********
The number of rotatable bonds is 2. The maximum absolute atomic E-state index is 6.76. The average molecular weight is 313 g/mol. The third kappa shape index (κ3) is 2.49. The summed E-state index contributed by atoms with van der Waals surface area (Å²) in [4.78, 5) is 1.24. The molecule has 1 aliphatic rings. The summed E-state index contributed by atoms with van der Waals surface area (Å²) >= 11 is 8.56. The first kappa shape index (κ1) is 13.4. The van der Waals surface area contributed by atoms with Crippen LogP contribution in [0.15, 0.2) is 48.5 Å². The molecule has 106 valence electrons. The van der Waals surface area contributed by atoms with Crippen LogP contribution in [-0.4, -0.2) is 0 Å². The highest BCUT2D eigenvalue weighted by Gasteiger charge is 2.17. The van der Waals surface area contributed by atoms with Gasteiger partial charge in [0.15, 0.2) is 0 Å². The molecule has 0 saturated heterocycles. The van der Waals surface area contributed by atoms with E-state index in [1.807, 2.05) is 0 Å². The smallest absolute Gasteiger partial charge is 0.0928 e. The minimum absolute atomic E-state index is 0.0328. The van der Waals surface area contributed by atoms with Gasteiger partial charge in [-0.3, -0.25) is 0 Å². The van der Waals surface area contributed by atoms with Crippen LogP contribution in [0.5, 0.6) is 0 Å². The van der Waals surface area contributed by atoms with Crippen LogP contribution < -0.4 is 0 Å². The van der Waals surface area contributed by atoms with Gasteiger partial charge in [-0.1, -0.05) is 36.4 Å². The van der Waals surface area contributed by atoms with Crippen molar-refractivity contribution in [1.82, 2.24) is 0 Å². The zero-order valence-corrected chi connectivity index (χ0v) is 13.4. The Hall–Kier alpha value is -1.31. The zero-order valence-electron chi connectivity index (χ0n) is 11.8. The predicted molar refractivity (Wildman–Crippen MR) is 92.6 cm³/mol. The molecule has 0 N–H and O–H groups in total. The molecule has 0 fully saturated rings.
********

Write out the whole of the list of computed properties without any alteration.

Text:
The number of rotatable bonds is 2. The maximum absolute atomic E-state index is 6.76. The average molecular weight is 313 g/mol. The third kappa shape index (κ3) is 2.49. The summed E-state index contributed by atoms with van der Waals surface area (Å²) in [4.78, 5) is 1.24. The molecule has 1 aliphatic rings. The summed E-state index contributed by atoms with van der Waals surface area (Å²) >= 11 is 8.56. The first kappa shape index (κ1) is 13.4. The van der Waals surface area contributed by atoms with Crippen LogP contribution in [0.15, 0.2) is 48.5 Å². The molecule has 106 valence electrons. The van der Waals surface area contributed by atoms with Crippen LogP contribution in [-0.4, -0.2) is 0 Å². The highest BCUT2D eigenvalue weighted by Gasteiger charge is 2.17. The van der Waals surface area contributed by atoms with Gasteiger partial charge in [0.15, 0.2) is 0 Å². The molecule has 0 saturated heterocycles. The van der Waals surface area contributed by atoms with E-state index in [1.807, 2.05) is 0 Å². The smallest absolute Gasteiger partial charge is 0.0928 e. The minimum absolute atomic E-state index is 0.0328. The van der Waals surface area contributed by atoms with Gasteiger partial charge in [-0.3, -0.25) is 0 Å². The van der Waals surface area contributed by atoms with Crippen LogP contribution in [0.5, 0.6) is 0 Å². The van der Waals surface area contributed by atoms with Crippen LogP contribution < -0.4 is 0 Å². The van der Waals surface area contributed by atoms with Gasteiger partial charge in [-0.1, -0.05) is 36.4 Å². The van der Waals surface area contributed by atoms with Crippen molar-refractivity contribution in [1.82, 2.24) is 0 Å². The zero-order valence-corrected chi connectivity index (χ0v) is 13.4. The Hall–Kier alpha value is -1.31. The zero-order valence-electron chi connectivity index (χ0n) is 11.8. The predicted molar refractivity (Wildman–Crippen MR) is 92.6 cm³/mol. The molecule has 0 N–H and O–H groups in total. The molecule has 0 fully saturated rings.